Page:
3 Incorporation of Episodic Events and Anticipated Climate Change Impacts on Cover Performance Increased confidence is needed in the predictive nature of long- term cover performance models. These covers must be able to perform over long periods of time and accommodate potential impacts due to climate change and episodic events The above considerations are especially important to the evaluation of evapotranspiration or water balance covers. Model selection featured analysis of three models ending HELP was selected based on a great deal of experience with it within the DOE and contractor community. A probabilistic approach will enable consideration of uncertainties associated with long term estimates. Performance metric: percolation into the waste is less than 3mm/yr 3

4 Precipitation (P) L “Sponge” (S) Infiltration (I) Percolation if I > S Evapotranspiration Factors Affecting Storage & Percolation Water retention characteristics of soils (loam vs. sand) Meteorological conditions - amount of precipitation - distribution of precipitation - form of precipitation Type of vegetation Layering of soils Alternative to Conventional Cover = Evapotranspiration (ET) Covers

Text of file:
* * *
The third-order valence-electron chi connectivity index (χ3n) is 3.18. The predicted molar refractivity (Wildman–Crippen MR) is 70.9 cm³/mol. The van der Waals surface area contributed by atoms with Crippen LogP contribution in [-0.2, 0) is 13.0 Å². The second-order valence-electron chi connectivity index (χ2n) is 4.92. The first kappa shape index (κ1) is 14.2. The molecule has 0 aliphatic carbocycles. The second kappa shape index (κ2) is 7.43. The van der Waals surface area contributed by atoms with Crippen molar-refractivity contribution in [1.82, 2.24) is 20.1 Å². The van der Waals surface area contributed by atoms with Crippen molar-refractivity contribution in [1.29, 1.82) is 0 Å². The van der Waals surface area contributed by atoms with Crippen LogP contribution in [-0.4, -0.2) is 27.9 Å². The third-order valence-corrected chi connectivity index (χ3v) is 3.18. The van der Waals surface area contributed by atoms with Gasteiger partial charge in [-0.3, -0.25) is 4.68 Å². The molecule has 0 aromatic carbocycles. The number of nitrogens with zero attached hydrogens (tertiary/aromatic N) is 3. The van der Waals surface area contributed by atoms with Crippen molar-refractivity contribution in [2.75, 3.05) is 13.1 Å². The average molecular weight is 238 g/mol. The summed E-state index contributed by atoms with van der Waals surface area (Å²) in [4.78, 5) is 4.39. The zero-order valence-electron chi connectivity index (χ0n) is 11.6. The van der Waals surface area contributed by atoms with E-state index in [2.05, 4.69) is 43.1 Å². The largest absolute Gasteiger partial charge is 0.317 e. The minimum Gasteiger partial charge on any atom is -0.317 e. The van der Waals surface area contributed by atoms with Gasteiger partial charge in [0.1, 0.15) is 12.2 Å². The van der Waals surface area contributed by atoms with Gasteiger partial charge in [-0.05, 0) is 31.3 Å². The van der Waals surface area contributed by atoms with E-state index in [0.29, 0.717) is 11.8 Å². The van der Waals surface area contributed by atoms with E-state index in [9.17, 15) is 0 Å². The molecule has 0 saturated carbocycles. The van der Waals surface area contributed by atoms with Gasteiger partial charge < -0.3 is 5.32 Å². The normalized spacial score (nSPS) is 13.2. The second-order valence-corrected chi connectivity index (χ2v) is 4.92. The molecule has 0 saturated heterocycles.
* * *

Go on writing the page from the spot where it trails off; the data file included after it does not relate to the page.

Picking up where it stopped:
5 Work Products and Deliverables Conference presentations and peer-reviewed publications  WM 10 and 11  ANS 2011 Winter Meeting Manuscripts in preparation: Cover Performance Under Precipitation and Temperature Extremes at the Monticello UMT Disposal Facility 5

6 A Systems Approach to Performance Assessment for NSDFs Importance to the DOE  A systems approach is needed. Current evaluations and potential decision-making lack a systems approach (e.g., liners vs. no liners) 6